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Abstract Art in 1980s Shanghai /

  • Author(s): Jung, Ha Yoon
  • et al.
Abstract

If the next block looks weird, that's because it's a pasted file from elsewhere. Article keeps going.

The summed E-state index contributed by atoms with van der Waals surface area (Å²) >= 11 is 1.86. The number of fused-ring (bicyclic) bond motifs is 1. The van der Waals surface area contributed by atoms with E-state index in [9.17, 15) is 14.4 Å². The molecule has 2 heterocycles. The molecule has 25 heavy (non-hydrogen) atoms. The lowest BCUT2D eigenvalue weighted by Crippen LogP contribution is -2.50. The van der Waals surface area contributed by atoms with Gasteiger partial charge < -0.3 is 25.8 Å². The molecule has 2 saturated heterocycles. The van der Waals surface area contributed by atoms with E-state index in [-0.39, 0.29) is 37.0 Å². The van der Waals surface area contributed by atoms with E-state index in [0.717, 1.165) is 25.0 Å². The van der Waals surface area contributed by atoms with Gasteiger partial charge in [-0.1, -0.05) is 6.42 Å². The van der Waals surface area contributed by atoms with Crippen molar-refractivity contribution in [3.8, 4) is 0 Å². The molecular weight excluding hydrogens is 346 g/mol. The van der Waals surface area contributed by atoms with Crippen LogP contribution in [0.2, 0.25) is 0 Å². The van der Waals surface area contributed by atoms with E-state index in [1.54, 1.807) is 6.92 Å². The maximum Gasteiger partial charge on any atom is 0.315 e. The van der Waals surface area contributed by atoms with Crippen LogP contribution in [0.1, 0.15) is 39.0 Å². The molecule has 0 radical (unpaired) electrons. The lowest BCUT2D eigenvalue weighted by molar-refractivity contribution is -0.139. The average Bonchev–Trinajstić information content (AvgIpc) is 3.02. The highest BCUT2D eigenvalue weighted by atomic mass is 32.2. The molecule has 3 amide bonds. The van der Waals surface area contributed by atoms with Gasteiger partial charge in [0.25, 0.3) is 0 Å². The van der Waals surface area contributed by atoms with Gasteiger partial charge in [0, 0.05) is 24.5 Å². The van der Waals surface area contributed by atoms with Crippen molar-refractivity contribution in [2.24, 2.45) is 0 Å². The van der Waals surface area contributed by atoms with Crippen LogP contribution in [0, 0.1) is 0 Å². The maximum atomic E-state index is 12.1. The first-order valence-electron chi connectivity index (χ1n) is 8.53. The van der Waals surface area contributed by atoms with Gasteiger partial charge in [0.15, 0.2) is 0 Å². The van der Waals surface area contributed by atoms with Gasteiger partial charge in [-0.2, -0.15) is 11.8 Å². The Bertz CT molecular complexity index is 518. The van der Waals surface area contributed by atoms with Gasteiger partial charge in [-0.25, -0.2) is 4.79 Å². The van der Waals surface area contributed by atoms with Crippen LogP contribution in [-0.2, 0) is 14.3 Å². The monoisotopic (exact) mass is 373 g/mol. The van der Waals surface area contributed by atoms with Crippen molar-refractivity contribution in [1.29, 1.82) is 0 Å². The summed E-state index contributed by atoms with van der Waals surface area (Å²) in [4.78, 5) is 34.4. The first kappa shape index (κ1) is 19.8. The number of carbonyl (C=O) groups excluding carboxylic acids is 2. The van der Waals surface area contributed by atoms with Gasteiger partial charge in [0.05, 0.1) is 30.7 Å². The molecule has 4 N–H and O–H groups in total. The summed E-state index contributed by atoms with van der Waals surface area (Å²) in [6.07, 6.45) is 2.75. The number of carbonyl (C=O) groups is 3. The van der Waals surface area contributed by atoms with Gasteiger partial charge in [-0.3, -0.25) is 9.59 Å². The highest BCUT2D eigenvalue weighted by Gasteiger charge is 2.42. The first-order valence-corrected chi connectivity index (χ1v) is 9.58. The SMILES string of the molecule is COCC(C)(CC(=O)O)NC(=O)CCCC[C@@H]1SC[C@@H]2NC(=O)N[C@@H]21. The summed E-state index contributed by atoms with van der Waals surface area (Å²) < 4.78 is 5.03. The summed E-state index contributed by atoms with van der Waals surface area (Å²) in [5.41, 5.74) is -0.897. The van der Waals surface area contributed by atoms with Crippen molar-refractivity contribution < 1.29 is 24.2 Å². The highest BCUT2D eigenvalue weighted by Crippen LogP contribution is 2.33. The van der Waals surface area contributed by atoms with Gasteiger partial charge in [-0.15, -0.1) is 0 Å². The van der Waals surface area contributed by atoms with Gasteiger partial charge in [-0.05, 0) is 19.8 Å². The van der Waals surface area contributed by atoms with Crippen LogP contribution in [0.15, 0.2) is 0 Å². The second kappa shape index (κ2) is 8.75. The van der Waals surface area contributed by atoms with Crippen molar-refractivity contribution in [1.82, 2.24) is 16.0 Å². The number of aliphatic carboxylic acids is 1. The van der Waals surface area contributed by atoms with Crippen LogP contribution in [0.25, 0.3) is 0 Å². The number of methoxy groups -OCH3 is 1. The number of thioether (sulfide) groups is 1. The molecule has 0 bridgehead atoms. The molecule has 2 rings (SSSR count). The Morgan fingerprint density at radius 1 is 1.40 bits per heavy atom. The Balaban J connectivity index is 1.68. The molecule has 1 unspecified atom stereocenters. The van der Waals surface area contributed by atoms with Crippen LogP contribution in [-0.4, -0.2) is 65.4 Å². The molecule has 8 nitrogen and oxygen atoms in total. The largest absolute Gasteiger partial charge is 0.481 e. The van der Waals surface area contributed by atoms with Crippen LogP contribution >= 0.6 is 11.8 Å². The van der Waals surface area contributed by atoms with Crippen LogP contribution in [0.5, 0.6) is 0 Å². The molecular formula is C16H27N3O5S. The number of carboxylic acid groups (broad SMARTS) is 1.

My dissertation, "Abstract Art in 1980s Shanghai," examines political, conceptual, historical, and formal aspects of abstract paintings produced in Shanghai from 1976 to 1989. This study argues that Shanghai abstract paintings were formulated in the unique historical and sociopolitical context of post-Mao Shanghai and, thus, have unique characteristics that do not always fit the conventional definition of abstract art. More specifically, it studies what kind of ideological meaning that abstract art held in the People's Republic of China (PRC), how the 1980s Chinese art circle defined abstract art, which cultural and historical background existed that allowed 1980s Shanghai abstract art to blossom, and how five select Shanghai artists, namely Li Shan (b. 1942), Zhang Jianjun (b. 1955), Qiu Deshu (b. 1948), Yu Youhan (b. 1943), and Ding Yi (b. 1962), each expressed their own understanding of abstract art through their paintings. Through this study, I ultimately aim to reveal that there are multiple versions of abstract art that are incongruent with its institutional description, thereby expanding our understanding of abstract art. This dissertation consists of five chapters. The first chapter, an introduction, establishes the problem with the canonization of the term, "abstract art," and the single narrative of its history; provides a historical background of 1980s China; explains the modern art history of Shanghai; and locates this study in the broad range of scholarship. The four subsequent chapters focus on the ideological meaning of Chinese abstract art constructed by China's socialist identity; the discourses of abstract art in 1980s China; the unique cultural history of Shanghai; and the artworks of five representative Shanghai abstract artists. I conduct extensive visual analyses of abstract paintings and scrutinize historical, social, political, and cultural aspects of 1980s Shanghai. As the first English publication on 1980s abstract art in China, my dissertation sheds light on one of the most significant, yet often overlooked, if not neglected, concepts in not only the global history of abstract art but also the art of modern China

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